The recent closure episode also raises certain pertinent questions. It is a known fact that media houses in the northeast region are not good paymasters. That is the reason why a scribe is seen reporting for a number of dailies at a time. Well if you pay peanuts then it will fetch hoppers. The meagre stipends cannot maintain exclusivity as scribes are forced to hunt multiple dailies to maintain their livelihood. They keep changing from one organization to another and stops where the buck is comparatively better. Such hopping from one organization to another, as seen here, is otherwise not seen in the national print media houses, as this author have come to know in his interaction with many. A South India based journalist working in a local daily there said that the local dailies operating in that region pay their workforce handsomely according to the present day industry standards.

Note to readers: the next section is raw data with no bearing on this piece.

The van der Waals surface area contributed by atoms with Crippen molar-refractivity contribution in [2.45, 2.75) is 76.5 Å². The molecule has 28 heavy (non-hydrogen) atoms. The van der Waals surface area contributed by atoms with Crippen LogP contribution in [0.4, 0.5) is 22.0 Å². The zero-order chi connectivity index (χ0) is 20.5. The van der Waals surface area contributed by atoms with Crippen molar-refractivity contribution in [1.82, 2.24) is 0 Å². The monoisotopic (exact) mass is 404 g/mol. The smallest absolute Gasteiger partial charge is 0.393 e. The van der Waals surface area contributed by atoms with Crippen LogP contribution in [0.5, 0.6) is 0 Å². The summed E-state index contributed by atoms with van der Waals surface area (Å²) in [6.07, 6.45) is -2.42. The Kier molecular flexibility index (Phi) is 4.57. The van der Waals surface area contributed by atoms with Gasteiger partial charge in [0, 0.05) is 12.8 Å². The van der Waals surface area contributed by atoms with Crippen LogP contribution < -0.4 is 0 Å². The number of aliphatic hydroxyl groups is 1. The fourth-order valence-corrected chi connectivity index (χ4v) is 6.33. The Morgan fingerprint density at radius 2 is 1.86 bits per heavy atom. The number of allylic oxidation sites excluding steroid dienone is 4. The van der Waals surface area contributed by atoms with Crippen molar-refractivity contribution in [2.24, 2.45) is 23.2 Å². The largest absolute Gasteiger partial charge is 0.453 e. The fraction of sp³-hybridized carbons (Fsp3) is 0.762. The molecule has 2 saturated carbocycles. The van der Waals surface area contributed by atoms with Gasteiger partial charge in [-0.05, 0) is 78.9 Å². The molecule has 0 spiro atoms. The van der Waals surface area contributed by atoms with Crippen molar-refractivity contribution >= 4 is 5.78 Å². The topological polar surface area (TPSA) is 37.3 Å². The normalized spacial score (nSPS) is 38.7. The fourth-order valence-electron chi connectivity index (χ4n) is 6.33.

Lack of good pay is also preventing media graduates taking up media jobs in Meghalaya and region. Non-media graduates join for a certain period of time and shifts immediately when they get better opportunities elsewhere. The “inability” or “reluctance” of the management to pay well is also contributing to this mess whereas journalism is affecting dearly on the other hand. The mediocre journalism here cannot be uplifted with peanuts and “housewife bosses” creating “domestic extensions”. This is the reason why we don’t get to see any sting operations or investigative journalism. But the scene is not that hopeless as there are media houses in the region, which pay their employees well and according to the wage board but then their number is, as the Americans say, “skin of a peanut”. Their professional way of functioning sets precedence for their counterparts to imbibe. Though good pay is a prerequisite for any organization to survive with the right set of people, it is also imperative that the management have a professional role only in the functioning of the organization. In this context, one can see how South India based Malayala Manorama – the largest media house in the country – is functioning. Given its size and might, if one follows the way this organization has reached the pinnacle is because the management had always maintained minimum professional say in the functioning of the organization.